1996 Reform Serves as Blueprint for Improvements

Just over a quarter century ago state-wide policy for the cost-of-living adjustment (COLA) had run into a dead end of sorts, with the cost of implementing the annual benefit outpacing the state’s ability to fund the increases. As we chronicled in the July 2023 edition of The Voice, from 1981 through 1997 the Commonwealth both approved and paid for the COLA for all retired public employees.

The policy that saved municipal retirees from the austerity resulting from the passage of Proposition 2 ½ in 1980 had grown to become exceedingly expensive over the ensuing 16 years. When the legislature assumed the responsibility for the municipal COLA, the Commonwealth and all local retirement systems were still operating on a pay-as-you-go basis which did not require proper funding of future benefit costs.

While the 1988 pension reform and establishment of funding schedules was sound public policy and ensured the future stability of our public pension systems, it did not come without a cost – a financial cost, as well as a cost to future retirees. It should also be pointed out that Massachusetts was the 49th state to implement pension funding, second only to Mississippi!

The financial and legal structure of a properly funded public retirement system requires that both current and future costs (liabilities) to the system are paid for. This not only applies to a retiree’s base pension, but also any COLA benefits that a retiree is granted or is scheduled to receive.

One of the major benefits of Massachusetts COLA policy is that the COLA is cumulative, meaning it becomes a permanent part of the retiree’s pension and cannot be taken away. This means that the 3% COLA paid in 2023 continues to be paid going forward, in addition to the COLA paid in future years. Due to the pension system funding requirements, the ongoing cost of the COLA must be funded in perpetuity.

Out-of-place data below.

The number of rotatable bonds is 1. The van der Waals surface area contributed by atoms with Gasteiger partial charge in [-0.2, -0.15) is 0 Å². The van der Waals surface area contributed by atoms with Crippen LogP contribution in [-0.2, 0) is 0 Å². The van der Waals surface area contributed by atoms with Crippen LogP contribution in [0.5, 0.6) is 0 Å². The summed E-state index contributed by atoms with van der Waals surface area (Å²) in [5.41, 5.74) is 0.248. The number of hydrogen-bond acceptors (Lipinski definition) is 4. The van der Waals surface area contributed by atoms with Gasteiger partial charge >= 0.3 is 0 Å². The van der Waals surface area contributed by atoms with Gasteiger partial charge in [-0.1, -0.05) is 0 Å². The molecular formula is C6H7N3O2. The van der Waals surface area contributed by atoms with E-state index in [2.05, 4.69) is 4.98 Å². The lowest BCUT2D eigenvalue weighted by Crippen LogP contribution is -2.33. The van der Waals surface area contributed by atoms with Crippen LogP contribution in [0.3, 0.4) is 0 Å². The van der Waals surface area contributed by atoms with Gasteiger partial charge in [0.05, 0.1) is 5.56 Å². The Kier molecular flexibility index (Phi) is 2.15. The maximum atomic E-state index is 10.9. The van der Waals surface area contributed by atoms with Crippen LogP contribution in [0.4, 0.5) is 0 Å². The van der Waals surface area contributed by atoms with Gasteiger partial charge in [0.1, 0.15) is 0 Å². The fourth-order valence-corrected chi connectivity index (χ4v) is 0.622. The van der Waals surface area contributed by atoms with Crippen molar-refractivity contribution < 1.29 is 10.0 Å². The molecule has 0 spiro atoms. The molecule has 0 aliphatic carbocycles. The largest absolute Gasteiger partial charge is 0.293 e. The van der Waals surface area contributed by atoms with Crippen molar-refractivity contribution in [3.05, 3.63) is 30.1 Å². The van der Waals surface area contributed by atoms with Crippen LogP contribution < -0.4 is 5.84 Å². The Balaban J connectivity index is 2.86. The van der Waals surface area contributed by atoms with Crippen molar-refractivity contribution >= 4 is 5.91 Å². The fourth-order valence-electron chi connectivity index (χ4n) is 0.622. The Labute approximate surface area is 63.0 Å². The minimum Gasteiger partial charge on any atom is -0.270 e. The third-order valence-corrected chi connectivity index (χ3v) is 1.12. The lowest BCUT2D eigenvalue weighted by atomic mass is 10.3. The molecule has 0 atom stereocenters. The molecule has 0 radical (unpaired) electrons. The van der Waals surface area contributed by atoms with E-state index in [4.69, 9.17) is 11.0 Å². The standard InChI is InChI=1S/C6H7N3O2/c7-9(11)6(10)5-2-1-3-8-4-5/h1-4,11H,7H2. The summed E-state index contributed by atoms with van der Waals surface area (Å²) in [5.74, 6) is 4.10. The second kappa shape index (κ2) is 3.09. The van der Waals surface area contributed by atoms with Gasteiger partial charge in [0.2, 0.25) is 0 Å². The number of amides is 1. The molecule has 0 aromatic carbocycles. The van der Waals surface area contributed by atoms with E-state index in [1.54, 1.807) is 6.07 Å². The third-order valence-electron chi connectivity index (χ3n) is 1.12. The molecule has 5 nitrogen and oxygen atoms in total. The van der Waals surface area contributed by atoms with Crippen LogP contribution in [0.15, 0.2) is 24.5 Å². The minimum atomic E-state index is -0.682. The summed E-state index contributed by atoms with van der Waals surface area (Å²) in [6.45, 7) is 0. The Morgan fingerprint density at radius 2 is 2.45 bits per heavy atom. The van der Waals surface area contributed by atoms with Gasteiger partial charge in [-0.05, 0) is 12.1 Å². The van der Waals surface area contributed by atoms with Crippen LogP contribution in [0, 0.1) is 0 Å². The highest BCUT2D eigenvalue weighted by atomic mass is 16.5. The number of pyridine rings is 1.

Back in 1996, the combination of pension funding schedule requirements and the Commonwealth’s growing annual appropriation resulted in the creation of a Special Commission on COLA Reform – on which our Association served. The goal of the Commission was twofold: increase the COLA base, as well as craft a sustainable plan to return responsibility for the future COLAs paid to municipal retirees to the 102 local retirement systems.

Less than a year later, the landmark COLA reform law (Chapter 17, Acts of 1997) was signed into law by then Governor Bill Weld. While proven to be a great success, particularly at the local level where the COLA base has continued to grow, the structure of how to fund improvements to COLA base is now a significant hurdle for the State and Teachers’ Retirement Systems.


As it now stands, both the State and Teachers’ Retirement Systems are scheduled to become fully funded in 2036 – less than 13 years from now. To stay on course in achieving this goal, the state continues to aggressively fund its share of the cost of the systems. For FY24, the Commonwealth’s appropriation is more than $4.1 billion and is on track to increase at nearly 9% a year.

The original State and Teachers’ funding schedules established in 1988 were 30-year schedules, meaning that the liability was planned to be paid off by 2028. In conjunction with the passage of Chapter 17, the original schedule was shortened by 10-years to 2018. This was due, at least in part, to the success of the pension fund investment policies in the 1990s.

Following the losses to both the Commonwealth’s PRIT Fund and across all local retirement systems during the financial crisis in 2008, the law was amended to extend the legal requirement for full funding to 2040. However, a more aggressive path was set to fully fund the State and Teachers’ Systems by 2036.